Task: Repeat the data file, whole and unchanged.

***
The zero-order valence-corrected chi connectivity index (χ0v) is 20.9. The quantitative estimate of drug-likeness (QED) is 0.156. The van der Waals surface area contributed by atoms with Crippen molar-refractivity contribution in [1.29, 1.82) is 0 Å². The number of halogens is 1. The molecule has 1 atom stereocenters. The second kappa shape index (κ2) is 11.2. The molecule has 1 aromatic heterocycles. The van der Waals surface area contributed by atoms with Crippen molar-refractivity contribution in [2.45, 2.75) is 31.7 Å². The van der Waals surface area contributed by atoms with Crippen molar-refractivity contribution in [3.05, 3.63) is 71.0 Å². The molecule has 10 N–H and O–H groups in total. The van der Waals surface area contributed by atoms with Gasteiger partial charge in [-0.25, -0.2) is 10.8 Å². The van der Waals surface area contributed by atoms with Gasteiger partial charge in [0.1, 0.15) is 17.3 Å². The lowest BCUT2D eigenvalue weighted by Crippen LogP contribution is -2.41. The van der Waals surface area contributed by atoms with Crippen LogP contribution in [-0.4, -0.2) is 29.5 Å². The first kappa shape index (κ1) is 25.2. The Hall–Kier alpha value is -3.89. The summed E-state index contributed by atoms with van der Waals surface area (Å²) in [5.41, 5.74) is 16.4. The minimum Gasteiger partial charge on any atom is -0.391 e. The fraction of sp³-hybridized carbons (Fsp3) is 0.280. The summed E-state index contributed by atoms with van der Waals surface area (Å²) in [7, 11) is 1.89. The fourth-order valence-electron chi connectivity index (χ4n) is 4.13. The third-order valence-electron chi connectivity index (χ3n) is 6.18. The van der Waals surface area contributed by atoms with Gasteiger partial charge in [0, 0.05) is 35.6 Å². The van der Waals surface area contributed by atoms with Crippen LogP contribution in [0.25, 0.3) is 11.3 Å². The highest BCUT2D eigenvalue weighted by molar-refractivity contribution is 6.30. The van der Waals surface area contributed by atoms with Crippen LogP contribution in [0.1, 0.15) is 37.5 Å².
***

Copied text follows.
The zero-order valence-corrected chi connectivity index (χ0v) is 20.9. The quantitative estimate of drug-likeness (QED) is 0.156. The van der Waals surface area contributed by atoms with Crippen molar-refractivity contribution in [1.29, 1.82) is 0 Å². The number of halogens is 1. The molecule has 1 atom stereocenters. The second kappa shape index (κ2) is 11.2. The molecule has 1 aromatic heterocycles. The van der Waals surface area contributed by atoms with Crippen molar-refractivity contribution in [2.45, 2.75) is 31.7 Å². The van der Waals surface area contributed by atoms with Crippen molar-refractivity contribution in [3.05, 3.63) is 71.0 Å². The molecule has 10 N–H and O–H groups in total. The van der Waals surface area contributed by atoms with Gasteiger partial charge in [-0.25, -0.2) is 10.8 Å². The van der Waals surface area contributed by atoms with Gasteiger partial charge in [0.1, 0.15) is 17.3 Å². The lowest BCUT2D eigenvalue weighted by Crippen LogP contribution is -2.41. The van der Waals surface area contributed by atoms with Crippen LogP contribution in [-0.4, -0.2) is 29.5 Å². The first kappa shape index (κ1) is 25.2. The Hall–Kier alpha value is -3.89. The summed E-state index contributed by atoms with van der Waals surface area (Å²) in [5.41, 5.74) is 16.4. The minimum Gasteiger partial charge on any atom is -0.391 e. The fraction of sp³-hybridized carbons (Fsp3) is 0.280. The summed E-state index contributed by atoms with van der Waals surface area (Å²) in [7, 11) is 1.89. The fourth-order valence-electron chi connectivity index (χ4n) is 4.13. The third-order valence-electron chi connectivity index (χ3n) is 6.18. The van der Waals surface area contributed by atoms with Gasteiger partial charge in [0, 0.05) is 35.6 Å². The van der Waals surface area contributed by atoms with Crippen LogP contribution in [0.25, 0.3) is 11.3 Å². The highest BCUT2D eigenvalue weighted by molar-refractivity contribution is 6.30. The van der Waals surface area contributed by atoms with Crippen LogP contribution in [0.1, 0.15) is 37.5 Å².